HAFS Journal Vol 13 No 3 – May 2016


Hungerford Houses of Ashfield, byBrett Harvey;

Listing of Hungerfords in the British House of Commons,  by Stanley Hungerford;

William Peter Hungerford  (‘Bill’) – [E.6.2a.1b.2c], by Peter and Chris Hungerford;

Merlin Herbert Hungerford [H.4a.5b / E.6.5a.5b], by Lesley Abrahams;

Thiawanda, The Slopes, Kurrajong, NSW, by Antony Guy Hungerford.


Houses in which a family lives for generations play a major part in forming relationships, habits, social attitudes, and approaches to life. In the previous issue, Brett Harvey and Pauline Tyrrell began to open this new line of Hungerford research, exploring a number of such houses in the Hunter Valley

Now Brett Harvey [E.1.1a.15b.1c.1d.1e=] takes the theme from the country to the city, exploring a number of houses with Hungerford associations in the Sydney suburb of Ashfield – a place of refined living in the nineteenth century. The information gathered is delightfully supplemented by a range of graphics and photographs old and new (which show up well in the colour web edition).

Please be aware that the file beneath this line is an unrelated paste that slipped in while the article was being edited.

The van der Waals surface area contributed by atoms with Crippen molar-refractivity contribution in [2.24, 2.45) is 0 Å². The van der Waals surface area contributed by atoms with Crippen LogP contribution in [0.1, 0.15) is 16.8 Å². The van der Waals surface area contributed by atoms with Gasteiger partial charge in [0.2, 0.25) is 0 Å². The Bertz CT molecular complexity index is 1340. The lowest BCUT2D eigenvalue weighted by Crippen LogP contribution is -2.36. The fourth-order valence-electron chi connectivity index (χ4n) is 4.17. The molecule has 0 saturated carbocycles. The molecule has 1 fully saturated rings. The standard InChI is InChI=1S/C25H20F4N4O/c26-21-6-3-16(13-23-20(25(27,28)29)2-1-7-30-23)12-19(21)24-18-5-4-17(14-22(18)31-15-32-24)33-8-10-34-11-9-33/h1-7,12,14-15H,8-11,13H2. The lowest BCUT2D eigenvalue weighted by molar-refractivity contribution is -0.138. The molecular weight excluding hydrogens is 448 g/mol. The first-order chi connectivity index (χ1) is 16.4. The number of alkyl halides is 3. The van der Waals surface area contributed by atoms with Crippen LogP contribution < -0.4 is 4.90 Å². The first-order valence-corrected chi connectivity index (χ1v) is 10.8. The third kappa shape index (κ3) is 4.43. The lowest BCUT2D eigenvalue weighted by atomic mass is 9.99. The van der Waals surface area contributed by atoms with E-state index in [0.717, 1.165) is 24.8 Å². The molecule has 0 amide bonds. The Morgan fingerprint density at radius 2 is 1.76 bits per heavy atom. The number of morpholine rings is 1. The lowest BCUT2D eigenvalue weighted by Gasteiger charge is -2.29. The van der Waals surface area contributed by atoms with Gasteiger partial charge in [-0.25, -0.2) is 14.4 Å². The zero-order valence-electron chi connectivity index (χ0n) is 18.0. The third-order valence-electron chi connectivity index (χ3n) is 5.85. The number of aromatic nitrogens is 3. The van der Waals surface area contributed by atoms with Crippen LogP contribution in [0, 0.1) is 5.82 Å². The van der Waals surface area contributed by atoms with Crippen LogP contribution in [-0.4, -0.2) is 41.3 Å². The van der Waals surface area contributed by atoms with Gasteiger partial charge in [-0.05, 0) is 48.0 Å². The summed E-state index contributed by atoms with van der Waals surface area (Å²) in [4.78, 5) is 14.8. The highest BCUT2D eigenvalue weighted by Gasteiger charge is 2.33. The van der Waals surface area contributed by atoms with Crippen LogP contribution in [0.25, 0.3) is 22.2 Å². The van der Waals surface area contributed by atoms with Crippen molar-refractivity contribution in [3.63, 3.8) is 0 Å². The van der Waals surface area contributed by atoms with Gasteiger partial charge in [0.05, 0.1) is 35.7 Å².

Lesley Abrahams [H.4a.1b.1c.1d/E.6.5a.1b.1c.1d] continues her research into Hungerford relatives with whom she has had close associations. Merlin Herbert Hungerford [H.4a.5b / E.6.5a.5b] is the subject of her article in this issue, supplemented by material about ‘Thiawanda’ , the house in which ‘Uncle Merle’ spent much of his life.

In similar vein, Peter (E.6.2a.1b.2c.1d) and Chris Hungerford [E.6.2a.1b.2c.5d] offer an insight into the life of their father, William Peter Hungerford (‘Bill’) [E.6.2a.1b.2c]. If some families ‘stayed put’, others moved around as wealth, work and interests demanded: Bill’s peripatetic life is perhaps more typical of recent generations than earlier ones.

Taking an even longer historical view is the work done by Stanley Hungerford [SH 1310] on Hungerfords in the English House of Commons. He uncovered a surprisingly large number of Parliamentarians carrying that name – and there may well be more relatives with other surnames who have served there.

On behalf of the Society, may I richly thank our authors for the care in research and writing which each shows. As a result, this Journal. continues to offer material that not only opens new dimensions of learning, but is also interesting!

Charles Sherlock

Leave a Comment